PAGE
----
Nicholsons remained a family business until after the Second World War. By that time, although the main product was their long-standing ‘London Dry’ gin, the firm were also whisky blenders, rum importers, and wine merchants. Following the absorption of Nicholsons into the Ind Coope brewing group the whole of the Clerkenwell premises were put up for sale in 1961. Photographs taken at the time of the sale show unremarkable, anonymous industrial interiors. Thereafter the buildings were occupied mainly by firms in the meat trade.

The present buildings

In 1997-8 the former distillery was extensively redeveloped as residential apartments by Bellway Homes North London under the collective name St Paul’s Square. The architects for the scheme were Clague of Canterbury and Ashford, and the main contractor was Keir London Ltd. The St John Street frontage has been left essentially intact, and the 1838-9 rear boundary wall has also been preserved, but the central part of the site has been opened up to make two garden areas, with two blocks of apartments crossing the site from east to west. The buildings are divided into four groups, Farringdon, St John, Stirling and Woodbridge Courts, and together comprise 85 one-, two- and three-bedroom apartments, with underground car parking. The principal surviving historic fabric is described briefly below.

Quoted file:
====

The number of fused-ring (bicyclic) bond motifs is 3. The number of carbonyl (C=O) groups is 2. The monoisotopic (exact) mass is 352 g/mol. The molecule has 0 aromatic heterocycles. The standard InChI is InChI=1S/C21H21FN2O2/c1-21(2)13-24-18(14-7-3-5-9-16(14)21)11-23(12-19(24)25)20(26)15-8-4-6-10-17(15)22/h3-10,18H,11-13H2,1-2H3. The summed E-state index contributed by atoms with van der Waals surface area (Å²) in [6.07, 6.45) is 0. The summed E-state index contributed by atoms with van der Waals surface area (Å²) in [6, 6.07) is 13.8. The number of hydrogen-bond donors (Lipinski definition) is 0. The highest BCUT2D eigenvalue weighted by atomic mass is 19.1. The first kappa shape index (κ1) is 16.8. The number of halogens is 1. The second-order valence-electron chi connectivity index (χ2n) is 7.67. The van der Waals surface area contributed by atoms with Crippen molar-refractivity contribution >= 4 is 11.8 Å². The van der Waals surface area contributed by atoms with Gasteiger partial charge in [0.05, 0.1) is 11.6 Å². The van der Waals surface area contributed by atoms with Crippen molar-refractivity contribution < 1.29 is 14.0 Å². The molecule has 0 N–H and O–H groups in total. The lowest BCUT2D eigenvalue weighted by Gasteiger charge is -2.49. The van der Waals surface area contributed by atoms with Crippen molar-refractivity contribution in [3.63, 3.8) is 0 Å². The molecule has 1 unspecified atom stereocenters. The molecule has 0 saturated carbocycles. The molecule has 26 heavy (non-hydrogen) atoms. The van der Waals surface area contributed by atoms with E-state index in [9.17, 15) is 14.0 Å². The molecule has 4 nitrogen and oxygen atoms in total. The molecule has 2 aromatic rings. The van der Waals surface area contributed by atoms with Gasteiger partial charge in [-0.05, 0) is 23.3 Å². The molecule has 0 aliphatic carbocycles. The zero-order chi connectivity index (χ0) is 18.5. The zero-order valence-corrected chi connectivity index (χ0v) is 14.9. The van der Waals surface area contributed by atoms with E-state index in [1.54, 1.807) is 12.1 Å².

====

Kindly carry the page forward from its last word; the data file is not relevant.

Leaving aside an infill building at the north end of the site, part of the Bellway development, the St John Street frontage of the former distillery is made up of three linked blocks, numbered 187-189, 191-197 and 199-205 St John Street. The northernmost block, Nos 199-205, was built in two phases: the first, comprising the seven southern bays, was carried out in 1828 by Messrs Webb, to the design of John Blyth. Modifications were made to the design of the original building during its construction, including the addition of another storey. The other six bays, in similar style, were added in 1875-6 by the architect George Low, of Basinghall Street. The later extension is not a precise match, for the bays and windows are slightly wider than in the old part, and the basement openings are considerably wider and have camber-arches, with keystones, rather than flat heads. The entire block is constructed of yellow brick with stone and stucco dressings. Together with the 1990s infill building, it now comprises St John Court.